Boston hosts World Series clincher for home club for first time since 1918
BOSTON -- Jonny Gomes caught the first two outs of the ninth inning, doing his small part to help his team creep closer to reaching the official end of a magical year.
If body language was any indication, the Red Sox left fielder was having a hard time containing himself. He caught the first out -- a fly ball from Jon Jay -- and briefly, as if by reflex, pumped both arms. The second out was a fly ball that hung up for a while, long enough for Gomes to somewhat dramatically spread his arms wide, eagle-like, as he carefully watched the ball land in his glove.
Gomes wasn't anywhere near the ball when the third out was made, but just as soon as Matt Carpenter struck out, Gomes took off running, needing only around five seconds to get to the team-wide scrum that had formed near home plate.
The scene from there was relatively typical in terms of World Series clinchers: pitcher and catcher leap into each other's arms, the home dugout empties, players run onto the field with fists raised in the air.
But this celebration was also highly unusual, in that it was taking place at Fenway Park, which hadn't seen a World Series celebration for the home team since 1918. The Red Sox won it on the road in 2004 and '07, accepting the Commissioner's Trophy in front of subdued and disappointed opposing fans. This year, the Red Sox celebrated with their own, adding an obvious festive flavor lacking with the last two after Wednesday night's 6-1 victory over the Cardinals in Game 6.
"We Are the Champions" blared as the stage rolled in from center field and David Ortiz's prize for being named Most Valuable Player -- a brand-new Chevy Silverado -- was driven in from left. Papi's speech was similar to the one he gave when the Red Sox clinched the pennant, repeating, "This is our bleeeeeeeep city," while tipping his hat to a city of Boston that endured the worst of tragedies earlier in the season.
Party time in Beantown
The Red Sox clinched a World Series title on their home field for the first time since Sept. 11, 1918
Bos. 6, Stl. 1
Bos. 4, Col. 3
Bos. 3, Stl. 0
Bos. 2, Chi. 1
Bos. 4, Bro. 1
Bos. 5, Phi. 4
Bos. 3, NYG 2
Bos. 3, Pit. 0
Hunt. Ave. Grounds
"This town, we struggled early this year with the situation all of us went through," Ortiz said, referring to the Boston Marathon bombings. "We kept ourselves together. Here we are. Enjoy your time."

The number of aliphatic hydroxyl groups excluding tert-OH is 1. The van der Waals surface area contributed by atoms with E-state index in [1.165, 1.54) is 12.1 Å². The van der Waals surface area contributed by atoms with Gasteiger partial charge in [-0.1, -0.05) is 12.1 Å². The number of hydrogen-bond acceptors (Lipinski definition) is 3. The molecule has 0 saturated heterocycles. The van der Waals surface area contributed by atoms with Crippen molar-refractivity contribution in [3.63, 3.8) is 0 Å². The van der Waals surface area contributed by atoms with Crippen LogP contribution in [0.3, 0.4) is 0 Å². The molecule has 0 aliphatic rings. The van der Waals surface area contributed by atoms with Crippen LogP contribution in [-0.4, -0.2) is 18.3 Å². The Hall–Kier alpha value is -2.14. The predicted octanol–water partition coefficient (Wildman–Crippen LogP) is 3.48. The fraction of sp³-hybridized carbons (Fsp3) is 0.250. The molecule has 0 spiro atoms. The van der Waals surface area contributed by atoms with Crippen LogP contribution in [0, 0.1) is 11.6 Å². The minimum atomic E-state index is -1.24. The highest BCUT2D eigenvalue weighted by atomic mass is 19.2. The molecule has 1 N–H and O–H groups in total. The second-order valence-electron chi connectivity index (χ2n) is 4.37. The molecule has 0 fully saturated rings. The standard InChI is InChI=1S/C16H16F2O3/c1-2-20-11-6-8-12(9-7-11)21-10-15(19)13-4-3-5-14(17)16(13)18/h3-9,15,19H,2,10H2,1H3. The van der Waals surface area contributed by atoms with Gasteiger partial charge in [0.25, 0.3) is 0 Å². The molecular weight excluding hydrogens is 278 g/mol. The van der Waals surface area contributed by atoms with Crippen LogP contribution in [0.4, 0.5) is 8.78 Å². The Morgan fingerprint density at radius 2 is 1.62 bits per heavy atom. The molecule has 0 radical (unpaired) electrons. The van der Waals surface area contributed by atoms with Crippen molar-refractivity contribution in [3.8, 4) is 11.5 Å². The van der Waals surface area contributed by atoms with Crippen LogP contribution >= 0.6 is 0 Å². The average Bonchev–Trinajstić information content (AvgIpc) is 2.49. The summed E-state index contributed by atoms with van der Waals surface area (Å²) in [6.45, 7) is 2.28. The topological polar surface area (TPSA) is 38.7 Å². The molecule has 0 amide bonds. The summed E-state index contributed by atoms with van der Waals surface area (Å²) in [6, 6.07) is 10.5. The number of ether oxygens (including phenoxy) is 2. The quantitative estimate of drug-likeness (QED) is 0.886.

Ortiz then thanked "the best fans in baseball," which, of course, was met with thunderous cheers.
"Without you guys' support, I don't think we'd be where we are right now," Ortiz said. "You guys are the greatest of all time."
The players eventually were ushered to the clubhouse as "Three Little Birds" by Bob Marley & The Wailers took over on the loudspeaker. As the crowd sung along -- "Don't worry ... 'bout a thing ... 'Cause every little thing ... gonna be all right" -- the large outfield video board showed the scene unfolding inside the Red Sox's clubhouse.
Here's a hint: It was wet. And loud. And messy.
Players wore goggles and helmets with little video recording devices attached to the top, an interesting look combined with the unruly Boston beards they've been sporting all month.
The chaos was in full force. Players. Wives. Kids. Coaches. Front-office workers. Reporters. Secretary of State John Kerry. All smooshed into one confined space in the clubhouse area of modest Fenway, where few were spared champagne showers from crazy, and euphoric, Red Sox players.
The Red Sox improved to 4-0 in World Series Game 6s at Fenway Park
Bos. 6, Stl. 1
Red Sox in 6
Bos. 7, Cin. 6
Reds in 7
Bos. 8, Stl. 4
Cardinals in 7
Bos. 2, Chi. 1
Red Sox in 6
A lot of the talk was focused on not only what the city of Boston had to endure this year, but what the Red Sox's players had to do to erase the bad taste of last year's last-place finish and return to the respectability they have gotten used to by being an elite organization the last decade.
"We got better as the season went on," Mike Napoli said. "We learned how everyone plays. Just go out every day and try to win. We never got ahead of ourselves. Things kept rolling, and now we're world champs."
"This team has got its place in history," manager John Farrell said. "And I think as the year went along, the fans really recognized and appreciated the way we played the game. They saw that there was a connection between each and every guy in our uniform, and I think they identified with that. I know our players thrived on the energy they create. To have it culminate in this, it's truly special."
Not surprisingly, Ortiz, the only holdover from both the 2004 and '07 championship clubs, garnered the most attention during the celebration. If there was a particular place in the clubhouse where more champagne seemed to be flying than others, there was a good reason -- Papi.
"We have a lot of players with heart," Ortiz said. "We probably don't have the talent that we had in '07 and '04, but we have guys that are capable to stay focused and do the little things. And when you win with a ballclub like that, that's special.
"You have those funky years that you put a really good team together and you don't make it to the playoffs, and you have those other years that you let a big player go and all of a sudden you're in the playoffs. This organization, as long as I've been here, has been a box full of surprises."